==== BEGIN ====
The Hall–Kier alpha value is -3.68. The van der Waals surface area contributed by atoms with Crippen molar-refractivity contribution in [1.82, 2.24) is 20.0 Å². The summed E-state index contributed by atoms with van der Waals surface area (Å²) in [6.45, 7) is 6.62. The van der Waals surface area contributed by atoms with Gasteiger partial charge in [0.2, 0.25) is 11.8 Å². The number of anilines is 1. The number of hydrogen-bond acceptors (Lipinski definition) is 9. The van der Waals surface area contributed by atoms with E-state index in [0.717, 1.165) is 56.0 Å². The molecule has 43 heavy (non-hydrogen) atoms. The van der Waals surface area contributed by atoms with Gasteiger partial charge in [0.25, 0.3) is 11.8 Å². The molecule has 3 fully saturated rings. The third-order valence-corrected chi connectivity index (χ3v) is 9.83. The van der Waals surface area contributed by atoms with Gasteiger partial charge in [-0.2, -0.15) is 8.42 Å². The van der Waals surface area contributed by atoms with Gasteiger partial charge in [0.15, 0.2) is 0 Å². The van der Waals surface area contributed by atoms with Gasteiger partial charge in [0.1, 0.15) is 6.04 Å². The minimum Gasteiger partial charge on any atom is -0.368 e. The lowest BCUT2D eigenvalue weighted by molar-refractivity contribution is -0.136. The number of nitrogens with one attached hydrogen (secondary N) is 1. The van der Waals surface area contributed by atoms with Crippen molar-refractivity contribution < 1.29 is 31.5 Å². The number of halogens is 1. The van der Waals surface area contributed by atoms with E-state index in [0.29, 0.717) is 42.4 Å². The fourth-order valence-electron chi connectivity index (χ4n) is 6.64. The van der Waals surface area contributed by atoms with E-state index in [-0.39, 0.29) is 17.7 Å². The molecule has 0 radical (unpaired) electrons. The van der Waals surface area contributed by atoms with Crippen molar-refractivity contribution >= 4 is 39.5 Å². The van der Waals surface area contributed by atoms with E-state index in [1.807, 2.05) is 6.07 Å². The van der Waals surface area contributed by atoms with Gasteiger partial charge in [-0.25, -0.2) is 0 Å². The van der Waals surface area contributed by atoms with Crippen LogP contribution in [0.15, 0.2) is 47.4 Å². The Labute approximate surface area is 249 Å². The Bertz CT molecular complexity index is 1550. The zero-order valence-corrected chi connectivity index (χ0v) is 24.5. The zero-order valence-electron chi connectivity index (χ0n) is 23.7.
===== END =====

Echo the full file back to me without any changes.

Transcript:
The Hall–Kier alpha value is -3.68. The van der Waals surface area contributed by atoms with Crippen molar-refractivity contribution in [1.82, 2.24) is 20.0 Å². The summed E-state index contributed by atoms with van der Waals surface area (Å²) in [6.45, 7) is 6.62. The van der Waals surface area contributed by atoms with Gasteiger partial charge in [0.2, 0.25) is 11.8 Å². The number of anilines is 1. The number of hydrogen-bond acceptors (Lipinski definition) is 9. The van der Waals surface area contributed by atoms with E-state index in [0.717, 1.165) is 56.0 Å². The molecule has 43 heavy (non-hydrogen) atoms. The van der Waals surface area contributed by atoms with Gasteiger partial charge in [0.25, 0.3) is 11.8 Å². The molecule has 3 fully saturated rings. The third-order valence-corrected chi connectivity index (χ3v) is 9.83. The van der Waals surface area contributed by atoms with Gasteiger partial charge in [-0.2, -0.15) is 8.42 Å². The van der Waals surface area contributed by atoms with Gasteiger partial charge in [0.15, 0.2) is 0 Å². The van der Waals surface area contributed by atoms with Gasteiger partial charge in [0.1, 0.15) is 6.04 Å². The minimum Gasteiger partial charge on any atom is -0.368 e. The lowest BCUT2D eigenvalue weighted by molar-refractivity contribution is -0.136. The number of nitrogens with one attached hydrogen (secondary N) is 1. The van der Waals surface area contributed by atoms with Crippen molar-refractivity contribution < 1.29 is 31.5 Å². The number of halogens is 1. The van der Waals surface area contributed by atoms with E-state index in [0.29, 0.717) is 42.4 Å². The fourth-order valence-electron chi connectivity index (χ4n) is 6.64. The van der Waals surface area contributed by atoms with E-state index in [-0.39, 0.29) is 17.7 Å². The molecule has 0 radical (unpaired) electrons. The van der Waals surface area contributed by atoms with Crippen molar-refractivity contribution >= 4 is 39.5 Å². The van der Waals surface area contributed by atoms with E-state index in [1.807, 2.05) is 6.07 Å². The van der Waals surface area contributed by atoms with Gasteiger partial charge in [-0.25, -0.2) is 0 Å². The van der Waals surface area contributed by atoms with Crippen LogP contribution in [0.15, 0.2) is 47.4 Å². The Labute approximate surface area is 249 Å². The Bertz CT molecular complexity index is 1550. The zero-order valence-corrected chi connectivity index (χ0v) is 24.5. The zero-order valence-electron chi connectivity index (χ0n) is 23.7.